D.C. Non-Compete Ban Effective Soon: Update Your Non-Compete Agreements and Workplace Policies Now

Labor & Employment @lert

Date: February 05, 2021

The District of Columbia’s Ban on Non-Compete Agreements Amendment Act of 2020 could go into effect as soon as February 24, 2021. However, it is not retroactively effective, so employers are encouraged to update and revise any such agreements as soon as possible prior to the effective date.

What Does the Act Prohibit?

Once in effect, employers may not have a “non-compete provision” that prohibits employees from simultaneous or subsequent employment by another person. The ban applies to all employers that operate in D.C. without regard to size, as well as to any employee who performs work in D.C., and any prospective employee whom the employer “reasonably anticipates” will do so. It contains very limited exceptions for volunteers, certain physicians, babysitters, and religious employees.

The ban is among the strictest in the nation with its prohibitions on restricting even simultaneous employment. Employers will not be able to prevent employees from simultaneously working for a competitor, operating their own competing business, or performing work or services for another person. Employers will also be prohibited from maintaining workplace policies—written or unwritten—with similar restrictions.

Employers may still maintain non-disclosure and confidentiality provisions and policies, which will have renewed importance after the ban goes into effect. The ban also does not apply to non-solicitation covenants.

Finally, the act imposes certain penalties, and prohibits retaliation against an employee for asking about non-competes or for refusing to sign one.

Other Administration Requirements

The act imposes an affirmative duty to notify new and current employees, in writing, of the ban within 90 days of its effective date. Thereafter, new employees must be provided this notice within 7 days of the commencement of employment, and the employer must provide the notice within 14 days of any request by an employee. The act contains specific notice language: “No employer operating in the District of Columbia may request or require any employee working in the District of Columbia to agree to a non-compete policy or agreement, in accordance with the Ban on Non-Compete Agreements Amendment Act of 2020.”

What is the Effective Date?

The earliest the new act could go into effect, assuming no action by Congress, is February 24, 2021. However, the exact date is unknown due to the D.C. Home Rule Act, which mandates a 30-day waiting period that is calculated by excluding certain holidays and recesses of Congress. Currently, the Senate has a recess planned for the entire week of February 15, 2021, that if actually taken, could push back the effective date.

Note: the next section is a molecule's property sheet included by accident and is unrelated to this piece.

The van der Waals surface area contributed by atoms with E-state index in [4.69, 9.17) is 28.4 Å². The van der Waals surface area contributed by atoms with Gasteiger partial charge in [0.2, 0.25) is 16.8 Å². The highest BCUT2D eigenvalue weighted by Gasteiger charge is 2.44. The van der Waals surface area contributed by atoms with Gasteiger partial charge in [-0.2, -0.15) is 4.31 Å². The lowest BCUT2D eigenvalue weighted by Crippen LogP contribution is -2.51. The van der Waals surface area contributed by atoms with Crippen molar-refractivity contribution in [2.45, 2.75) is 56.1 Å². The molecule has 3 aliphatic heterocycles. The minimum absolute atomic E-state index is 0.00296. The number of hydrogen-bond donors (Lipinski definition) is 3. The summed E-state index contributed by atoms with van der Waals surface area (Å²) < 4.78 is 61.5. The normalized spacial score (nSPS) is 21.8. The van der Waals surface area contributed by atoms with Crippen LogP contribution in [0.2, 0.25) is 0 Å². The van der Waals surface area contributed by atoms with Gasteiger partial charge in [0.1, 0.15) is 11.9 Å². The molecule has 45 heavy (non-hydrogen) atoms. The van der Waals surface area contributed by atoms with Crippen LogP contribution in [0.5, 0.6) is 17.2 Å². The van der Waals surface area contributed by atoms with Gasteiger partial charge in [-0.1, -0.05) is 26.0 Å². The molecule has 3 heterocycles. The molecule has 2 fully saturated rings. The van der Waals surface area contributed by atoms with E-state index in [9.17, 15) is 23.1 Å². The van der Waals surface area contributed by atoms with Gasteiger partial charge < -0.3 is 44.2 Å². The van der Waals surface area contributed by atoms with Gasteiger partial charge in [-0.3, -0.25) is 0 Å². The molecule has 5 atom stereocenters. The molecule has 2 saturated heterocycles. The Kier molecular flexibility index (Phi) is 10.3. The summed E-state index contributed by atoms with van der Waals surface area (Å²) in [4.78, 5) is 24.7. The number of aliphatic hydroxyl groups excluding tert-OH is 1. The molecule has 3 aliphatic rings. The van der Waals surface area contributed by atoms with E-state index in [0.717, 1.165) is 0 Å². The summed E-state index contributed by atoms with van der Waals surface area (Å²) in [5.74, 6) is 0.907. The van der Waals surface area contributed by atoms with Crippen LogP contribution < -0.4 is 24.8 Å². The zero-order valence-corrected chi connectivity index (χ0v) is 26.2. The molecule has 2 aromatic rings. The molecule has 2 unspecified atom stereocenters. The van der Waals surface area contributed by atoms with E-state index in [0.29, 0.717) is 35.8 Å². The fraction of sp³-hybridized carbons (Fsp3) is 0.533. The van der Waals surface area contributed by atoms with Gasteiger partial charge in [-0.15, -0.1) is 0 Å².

A Growing Trend?

The D.C. Ban on Non-Compete Agreements Amendment Act of 2020 appears to be a continuation of a trend of legislation regarding noncompete agreements. D.C. neighbors, Virginia and Maryland, have new laws of their own on this topic and more jurisdictions may join in. Even those jurisdictions which currently allow restrictive covenants often have exclusions for certain occupations, employees, or job types. Always check with counsel to ensure that your non-compete agreement is updated and enforceable.

What Should Employers Do Now?
  • Analyze your workforce and determine whether there are any employees who should have an agreement, but do not. If so, institute those immediately prior to the effective date of the new act.
  • Update your restrictive covenant agreement if you have employees currently in D.C. or anticipate that you may have employees working in D.C. in the future to ensure compliance.
  • Update workplace policies located in the handbook or elsewhere to ensure compliance.
  • Consider strengthening non-solicitation and non-disclosure covenants to protect your business in light of the upcoming ban on non-compete covenants. Ensure that any such agreement has the proper notice under the Defend Trade Secrets Act of 2016.
  • Institute the act’s notice language in the new hire packet or elsewhere and create a communication plan for existing employees.
  • Train HR and management in D.C. about the right of employees to request and timely receive information on their non-compete agreements and about the act’s non-retaliation provision.

For more information, please contact:

Deborah S. Brenneman

Sara Hamilton

or any other member of our Labor & Employment group.

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